A stubborn group of good-looking, well-meaning squatters were finally evicted last night as the hit Broadway musical ‘Rent’ closed after 5,124 performances.
The show had become the most peculiar historical time capture on Broadway, freezing forever a musical variation of late 80s/early 90s, pre-Guiliani East Village underground, recalling a time when Avenue B had far fewer condos and trendy bars. Seen now as a history of pre-development, ‘Rent’ documents a psychic battle most feel the East Village lost — artistic independence in a shrinking bohemian subculture.
‘Rent’ was written as a tangle of contemporary love stories — based loosely on ‘La Boheme’ — by Jonathan Larson, the young playwright who died of an aortic aneurysm the day before the show’s opening night (January 26, 1996) at the New York Theatre Workshop.
‘Rent’ moved to Broadway that spring and won the Best Musical Tony, eventually becoming the seventh longest running show in Broadway history. It fell into a ragtag category of edgy downtown shows made good — inheritor of ‘Hair’-like passions among fans and setting the stage ten years later of ‘Spring Awakening’, another sexy, youthful show based on an older source.
It ignited the career of many of its original cast members, chief among them married stars Taye Diggs and Idina Menzel (securing her Best Actress Tony for ‘Wicked’). From the show’s perch at the Nederlander Theater on 41rd Street, the show literally saw nearby 42nd Street transform from a shiftless boulevard of empty marquees to the most hyper-neon tourist friendly destination on the planet. Slowly, what felt fresh and contemporary turned nostalgic, as the cast’s trendy fashions became more and more costume-y as the years went by.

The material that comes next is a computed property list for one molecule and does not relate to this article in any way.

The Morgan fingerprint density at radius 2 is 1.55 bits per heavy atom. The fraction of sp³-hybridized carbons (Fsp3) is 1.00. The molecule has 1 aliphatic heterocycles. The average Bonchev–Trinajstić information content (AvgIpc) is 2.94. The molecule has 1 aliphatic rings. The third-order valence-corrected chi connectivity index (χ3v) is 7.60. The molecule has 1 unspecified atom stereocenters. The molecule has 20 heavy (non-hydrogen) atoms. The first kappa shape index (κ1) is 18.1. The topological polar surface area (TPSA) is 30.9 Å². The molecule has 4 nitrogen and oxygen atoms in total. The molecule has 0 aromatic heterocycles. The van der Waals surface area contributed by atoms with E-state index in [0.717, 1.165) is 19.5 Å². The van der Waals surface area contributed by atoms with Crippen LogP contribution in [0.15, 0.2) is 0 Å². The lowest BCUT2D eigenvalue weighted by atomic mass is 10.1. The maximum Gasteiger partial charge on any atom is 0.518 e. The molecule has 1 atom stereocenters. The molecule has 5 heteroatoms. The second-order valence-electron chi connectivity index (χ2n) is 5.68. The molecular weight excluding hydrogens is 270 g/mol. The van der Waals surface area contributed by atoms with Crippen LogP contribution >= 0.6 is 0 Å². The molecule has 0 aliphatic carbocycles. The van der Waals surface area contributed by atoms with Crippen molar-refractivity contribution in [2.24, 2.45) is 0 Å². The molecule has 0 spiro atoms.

The Tower of Toys made famous in ‘Rent’s striking scaffolding set has since been demolished. The Life Cafe — scene of Rent’s rousing ‘La Vie Boheme’ — is still around, although when the film version of ‘Rent’ came around, the roomier bar at 7th Street and Ave B was its stand-in.
I fully admit to being a ‘Rent’-head; I saw the show two days after its opening downtown, when the cast was still stunned by Larson’s passing and energized by audience and critical enthusiasm. Once the show moved to Broadway, it offered front-row seats for $20, as long as you were willing to literally camp out all night for them. (I did it. Twice. Okay, three times.)
The show now faces its final test — as a musical standard spreading to local theatre troupes all over the world. A national tour has been on the boards for years. Can a bit of the old East Village survive perpetually in suburbia?
Below: Anthony Rapp and Adam Pascal